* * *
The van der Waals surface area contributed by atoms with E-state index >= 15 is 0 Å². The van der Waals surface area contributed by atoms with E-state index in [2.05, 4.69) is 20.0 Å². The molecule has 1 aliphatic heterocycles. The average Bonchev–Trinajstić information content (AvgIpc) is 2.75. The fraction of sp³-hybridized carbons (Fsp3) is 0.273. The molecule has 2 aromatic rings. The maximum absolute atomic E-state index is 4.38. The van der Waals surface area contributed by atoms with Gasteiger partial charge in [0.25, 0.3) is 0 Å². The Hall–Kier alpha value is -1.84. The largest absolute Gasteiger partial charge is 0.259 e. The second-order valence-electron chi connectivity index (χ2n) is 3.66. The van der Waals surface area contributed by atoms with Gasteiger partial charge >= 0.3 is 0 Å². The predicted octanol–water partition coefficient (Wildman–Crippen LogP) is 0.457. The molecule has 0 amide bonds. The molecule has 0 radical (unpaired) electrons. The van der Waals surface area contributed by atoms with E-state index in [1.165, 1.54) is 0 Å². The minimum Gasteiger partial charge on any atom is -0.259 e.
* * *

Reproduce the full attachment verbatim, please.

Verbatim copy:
The van der Waals surface area contributed by atoms with E-state index >= 15 is 0 Å². The van der Waals surface area contributed by atoms with E-state index in [2.05, 4.69) is 20.0 Å². The molecule has 1 aliphatic heterocycles. The average Bonchev–Trinajstić information content (AvgIpc) is 2.75. The fraction of sp³-hybridized carbons (Fsp3) is 0.273. The molecule has 2 aromatic rings. The maximum absolute atomic E-state index is 4.38. The van der Waals surface area contributed by atoms with Gasteiger partial charge in [0.25, 0.3) is 0 Å². The Hall–Kier alpha value is -1.84. The largest absolute Gasteiger partial charge is 0.259 e. The second-order valence-electron chi connectivity index (χ2n) is 3.66. The van der Waals surface area contributed by atoms with Gasteiger partial charge >= 0.3 is 0 Å². The predicted octanol–water partition coefficient (Wildman–Crippen LogP) is 0.457. The molecule has 0 amide bonds. The molecule has 0 radical (unpaired) electrons. The van der Waals surface area contributed by atoms with E-state index in [1.165, 1.54) is 0 Å². The minimum Gasteiger partial charge on any atom is -0.259 e.